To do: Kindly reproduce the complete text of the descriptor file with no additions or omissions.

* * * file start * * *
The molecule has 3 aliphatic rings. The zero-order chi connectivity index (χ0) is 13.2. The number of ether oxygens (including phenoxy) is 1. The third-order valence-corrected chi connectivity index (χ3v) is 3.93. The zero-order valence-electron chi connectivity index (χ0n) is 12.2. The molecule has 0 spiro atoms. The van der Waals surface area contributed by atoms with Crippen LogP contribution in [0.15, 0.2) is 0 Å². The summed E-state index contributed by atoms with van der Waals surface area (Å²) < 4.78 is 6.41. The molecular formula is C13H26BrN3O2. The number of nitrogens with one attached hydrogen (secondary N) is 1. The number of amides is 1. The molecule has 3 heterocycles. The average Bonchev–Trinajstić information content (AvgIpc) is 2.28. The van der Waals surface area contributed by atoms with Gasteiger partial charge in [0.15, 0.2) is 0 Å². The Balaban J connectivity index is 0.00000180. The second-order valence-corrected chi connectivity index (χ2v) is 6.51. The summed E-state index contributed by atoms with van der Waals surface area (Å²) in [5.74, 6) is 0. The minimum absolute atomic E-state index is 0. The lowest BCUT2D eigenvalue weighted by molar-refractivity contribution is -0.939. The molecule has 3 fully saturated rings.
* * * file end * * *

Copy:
The molecule has 3 aliphatic rings. The zero-order chi connectivity index (χ0) is 13.2. The number of ether oxygens (including phenoxy) is 1. The third-order valence-corrected chi connectivity index (χ3v) is 3.93. The zero-order valence-electron chi connectivity index (χ0n) is 12.2. The molecule has 0 spiro atoms. The van der Waals surface area contributed by atoms with Crippen LogP contribution in [0.15, 0.2) is 0 Å². The summed E-state index contributed by atoms with van der Waals surface area (Å²) < 4.78 is 6.41. The molecular formula is C13H26BrN3O2. The number of nitrogens with one attached hydrogen (secondary N) is 1. The number of amides is 1. The molecule has 3 heterocycles. The average Bonchev–Trinajstić information content (AvgIpc) is 2.28. The van der Waals surface area contributed by atoms with Gasteiger partial charge in [0.15, 0.2) is 0 Å². The Balaban J connectivity index is 0.00000180. The second-order valence-corrected chi connectivity index (χ2v) is 6.51. The summed E-state index contributed by atoms with van der Waals surface area (Å²) in [5.74, 6) is 0. The minimum absolute atomic E-state index is 0. The lowest BCUT2D eigenvalue weighted by molar-refractivity contribution is -0.939. The molecule has 3 fully saturated rings.